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Anchored by Jake Tapper, The Lead airs at 4 p.m. ET on CNN.

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September 13th, 2013
06:00 PM ET

Roundtable: Will Biden's Paleolithic politics hurt him in negotiations with GOP?

Call it politics of the paleolithic. Just 17 days out from a potential government shutdown, one might optimistically hope for some bipartisan spirit to flare in Washington, D.C.

But that wasn't the case Thursday night at the Naval Observatory, where Vice President Joe Biden threw harsh words at some members of the Republican-controlled House of Representatives who didn't support his signature legislative achievement, the recently renewed Violence Against Women Act.

"Surprisingly last year we ran into this neanderthal crowd, I'm serious, did you ever think we'd be fighting 17 years later to reauthorize this?" said Biden.

"The vice president was saying what was on his mind, as he does. I don't think Republicans will hold a grudge," said editor at the National Review and fellow at the American Enterprise Institute Ramesh Ponnuru.

"They will say that's Biden being Biden. They take him seriously as a negotiator. They don't particularly take what he says in public all that seriously," said Ponnuru.

Republicans "like Joe Biden. They like dealing with him. They feel like they can negotiate with him, make a deal with him. Frankly, they don't like the president. They don't like him politically, they don't even like him personally," said CNN political contributor and former Clinton adviser Paul Begala.

"Biden has actually been quite a good ambassador. I don't think that this comment drains that good will," said Begala.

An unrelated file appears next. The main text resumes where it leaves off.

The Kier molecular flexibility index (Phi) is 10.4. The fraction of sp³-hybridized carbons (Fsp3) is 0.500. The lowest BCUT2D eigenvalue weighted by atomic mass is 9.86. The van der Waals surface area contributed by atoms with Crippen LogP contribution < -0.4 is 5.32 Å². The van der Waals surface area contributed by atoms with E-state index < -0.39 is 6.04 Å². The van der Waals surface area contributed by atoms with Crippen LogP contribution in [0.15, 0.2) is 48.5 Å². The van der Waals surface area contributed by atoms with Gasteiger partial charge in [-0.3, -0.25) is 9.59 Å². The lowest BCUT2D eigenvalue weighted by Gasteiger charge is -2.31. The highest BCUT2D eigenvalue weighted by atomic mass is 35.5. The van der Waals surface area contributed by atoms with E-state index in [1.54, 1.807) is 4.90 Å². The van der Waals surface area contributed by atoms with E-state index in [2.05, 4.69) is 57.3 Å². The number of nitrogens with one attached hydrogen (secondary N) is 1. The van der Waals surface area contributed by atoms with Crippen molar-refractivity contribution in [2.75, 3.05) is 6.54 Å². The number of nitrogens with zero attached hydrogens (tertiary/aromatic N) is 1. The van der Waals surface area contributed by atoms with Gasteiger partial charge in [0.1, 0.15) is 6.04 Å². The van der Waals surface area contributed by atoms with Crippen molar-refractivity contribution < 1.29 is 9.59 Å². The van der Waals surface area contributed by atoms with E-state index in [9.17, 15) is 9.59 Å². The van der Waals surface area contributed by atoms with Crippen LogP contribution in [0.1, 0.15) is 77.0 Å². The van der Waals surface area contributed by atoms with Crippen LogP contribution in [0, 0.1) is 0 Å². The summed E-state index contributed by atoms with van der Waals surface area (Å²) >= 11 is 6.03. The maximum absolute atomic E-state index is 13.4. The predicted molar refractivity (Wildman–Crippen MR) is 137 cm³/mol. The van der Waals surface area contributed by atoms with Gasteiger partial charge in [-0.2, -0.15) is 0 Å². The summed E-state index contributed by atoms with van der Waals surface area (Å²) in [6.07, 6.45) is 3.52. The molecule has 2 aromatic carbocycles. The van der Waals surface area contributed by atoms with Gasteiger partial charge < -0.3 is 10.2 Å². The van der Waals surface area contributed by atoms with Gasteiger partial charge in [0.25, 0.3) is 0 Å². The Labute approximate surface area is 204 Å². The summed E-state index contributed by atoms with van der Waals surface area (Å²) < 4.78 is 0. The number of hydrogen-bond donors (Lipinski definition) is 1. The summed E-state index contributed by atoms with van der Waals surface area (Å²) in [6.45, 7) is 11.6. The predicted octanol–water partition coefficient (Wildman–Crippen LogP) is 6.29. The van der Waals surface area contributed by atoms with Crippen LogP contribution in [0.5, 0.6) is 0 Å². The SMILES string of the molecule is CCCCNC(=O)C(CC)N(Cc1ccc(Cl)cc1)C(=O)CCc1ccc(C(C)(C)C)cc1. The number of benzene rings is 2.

"It's a little premature to talk about the negotiations with the president since House Republicans are kind of negotiating within themselves at this point when it comes to continuing resolutions," said Jackie Kucinich, host of The Washington Post's "In Play."

ABC News reported Friday afternoon that even though President Barack Obama said in his Syria speech to the nation Tuesday night that he had discussed delaying the vote to authorize military strikes with congressional leaders, neither Republican Speaker John Boehner nor Majority Leader Eric Cantor were conducted.

"The Republican leaders have stuck their necks out supporting the president on Syria beforehand. That is a complaint you hear about a lot, that the president has not invested the time to try and build relationships, and this is just another example," said Ponnuru.

"He has to consult and not just inform. This is legitimate criticism, honestly," said Begala.

For more political analysis, including a discussion of criticism surrounding First Lady Michelle Obama's new campaign to drink more water, watch the video above.

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